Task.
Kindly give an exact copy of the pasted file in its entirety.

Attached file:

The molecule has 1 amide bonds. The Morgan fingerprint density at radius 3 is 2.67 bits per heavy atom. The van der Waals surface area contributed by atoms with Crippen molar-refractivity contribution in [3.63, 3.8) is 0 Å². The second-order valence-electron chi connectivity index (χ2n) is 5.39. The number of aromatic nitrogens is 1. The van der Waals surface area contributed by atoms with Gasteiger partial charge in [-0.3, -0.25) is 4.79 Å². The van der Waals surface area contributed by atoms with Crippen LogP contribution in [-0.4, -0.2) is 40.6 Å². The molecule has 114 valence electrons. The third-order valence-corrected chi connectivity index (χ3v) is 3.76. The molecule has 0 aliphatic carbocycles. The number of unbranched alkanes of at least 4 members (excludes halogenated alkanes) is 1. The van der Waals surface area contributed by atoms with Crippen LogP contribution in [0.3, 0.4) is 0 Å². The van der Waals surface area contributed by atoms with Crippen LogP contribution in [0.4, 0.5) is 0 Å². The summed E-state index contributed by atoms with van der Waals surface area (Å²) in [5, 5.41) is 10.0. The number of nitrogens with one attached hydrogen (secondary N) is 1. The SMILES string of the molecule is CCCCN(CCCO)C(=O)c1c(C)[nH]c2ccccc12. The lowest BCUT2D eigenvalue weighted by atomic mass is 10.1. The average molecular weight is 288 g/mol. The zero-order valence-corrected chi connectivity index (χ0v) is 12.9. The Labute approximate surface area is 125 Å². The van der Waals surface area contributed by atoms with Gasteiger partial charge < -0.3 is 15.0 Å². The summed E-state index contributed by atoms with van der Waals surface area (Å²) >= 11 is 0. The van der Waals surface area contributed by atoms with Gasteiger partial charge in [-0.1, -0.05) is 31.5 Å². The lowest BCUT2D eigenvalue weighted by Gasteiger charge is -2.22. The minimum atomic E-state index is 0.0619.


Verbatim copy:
The molecule has 1 amide bonds. The Morgan fingerprint density at radius 3 is 2.67 bits per heavy atom. The van der Waals surface area contributed by atoms with Crippen molar-refractivity contribution in [3.63, 3.8) is 0 Å². The second-order valence-electron chi connectivity index (χ2n) is 5.39. The number of aromatic nitrogens is 1. The van der Waals surface area contributed by atoms with Gasteiger partial charge in [-0.3, -0.25) is 4.79 Å². The van der Waals surface area contributed by atoms with Crippen LogP contribution in [-0.4, -0.2) is 40.6 Å². The molecule has 114 valence electrons. The third-order valence-corrected chi connectivity index (χ3v) is 3.76. The molecule has 0 aliphatic carbocycles. The number of unbranched alkanes of at least 4 members (excludes halogenated alkanes) is 1. The van der Waals surface area contributed by atoms with Crippen LogP contribution in [0.3, 0.4) is 0 Å². The van der Waals surface area contributed by atoms with Crippen LogP contribution in [0.4, 0.5) is 0 Å². The summed E-state index contributed by atoms with van der Waals surface area (Å²) in [5, 5.41) is 10.0. The number of nitrogens with one attached hydrogen (secondary N) is 1. The SMILES string of the molecule is CCCCN(CCCO)C(=O)c1c(C)[nH]c2ccccc12. The lowest BCUT2D eigenvalue weighted by atomic mass is 10.1. The average molecular weight is 288 g/mol. The zero-order valence-corrected chi connectivity index (χ0v) is 12.9. The Labute approximate surface area is 125 Å². The van der Waals surface area contributed by atoms with Gasteiger partial charge < -0.3 is 15.0 Å². The summed E-state index contributed by atoms with van der Waals surface area (Å²) >= 11 is 0. The van der Waals surface area contributed by atoms with Gasteiger partial charge in [-0.1, -0.05) is 31.5 Å². The lowest BCUT2D eigenvalue weighted by Gasteiger charge is -2.22. The minimum atomic E-state index is 0.0619.